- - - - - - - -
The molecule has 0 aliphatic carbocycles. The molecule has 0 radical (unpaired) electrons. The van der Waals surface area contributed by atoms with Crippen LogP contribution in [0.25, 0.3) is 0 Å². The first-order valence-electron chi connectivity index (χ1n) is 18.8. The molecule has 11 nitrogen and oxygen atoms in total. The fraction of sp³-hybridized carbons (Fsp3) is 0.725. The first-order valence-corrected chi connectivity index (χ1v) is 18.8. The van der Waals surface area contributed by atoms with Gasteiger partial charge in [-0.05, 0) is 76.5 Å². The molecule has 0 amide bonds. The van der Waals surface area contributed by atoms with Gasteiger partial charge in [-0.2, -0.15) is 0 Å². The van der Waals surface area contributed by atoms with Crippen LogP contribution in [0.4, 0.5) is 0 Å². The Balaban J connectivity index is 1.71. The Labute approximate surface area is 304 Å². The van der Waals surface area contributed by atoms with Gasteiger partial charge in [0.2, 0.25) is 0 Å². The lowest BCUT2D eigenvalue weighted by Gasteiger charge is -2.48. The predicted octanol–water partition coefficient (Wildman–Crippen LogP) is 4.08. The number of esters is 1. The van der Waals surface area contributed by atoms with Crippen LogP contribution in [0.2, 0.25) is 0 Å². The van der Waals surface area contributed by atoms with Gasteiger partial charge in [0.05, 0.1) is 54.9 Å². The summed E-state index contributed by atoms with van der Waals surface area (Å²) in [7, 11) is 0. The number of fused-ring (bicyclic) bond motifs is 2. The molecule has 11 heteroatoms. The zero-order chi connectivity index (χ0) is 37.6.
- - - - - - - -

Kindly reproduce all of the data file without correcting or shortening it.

The molecule has 0 aliphatic carbocycles. The molecule has 0 radical (unpaired) electrons. The van der Waals surface area contributed by atoms with Crippen LogP contribution in [0.25, 0.3) is 0 Å². The first-order valence-electron chi connectivity index (χ1n) is 18.8. The molecule has 11 nitrogen and oxygen atoms in total. The fraction of sp³-hybridized carbons (Fsp3) is 0.725. The first-order valence-corrected chi connectivity index (χ1v) is 18.8. The van der Waals surface area contributed by atoms with Gasteiger partial charge in [-0.05, 0) is 76.5 Å². The molecule has 0 amide bonds. The van der Waals surface area contributed by atoms with Gasteiger partial charge in [-0.2, -0.15) is 0 Å². The van der Waals surface area contributed by atoms with Crippen LogP contribution in [0.4, 0.5) is 0 Å². The Balaban J connectivity index is 1.71. The Labute approximate surface area is 304 Å². The van der Waals surface area contributed by atoms with Gasteiger partial charge in [0.2, 0.25) is 0 Å². The lowest BCUT2D eigenvalue weighted by Gasteiger charge is -2.48. The predicted octanol–water partition coefficient (Wildman–Crippen LogP) is 4.08. The number of esters is 1. The van der Waals surface area contributed by atoms with Crippen LogP contribution in [0.2, 0.25) is 0 Å². The van der Waals surface area contributed by atoms with Gasteiger partial charge in [0.05, 0.1) is 54.9 Å². The summed E-state index contributed by atoms with van der Waals surface area (Å²) in [7, 11) is 0. The number of fused-ring (bicyclic) bond motifs is 2. The molecule has 11 heteroatoms. The zero-order chi connectivity index (χ0) is 37.6.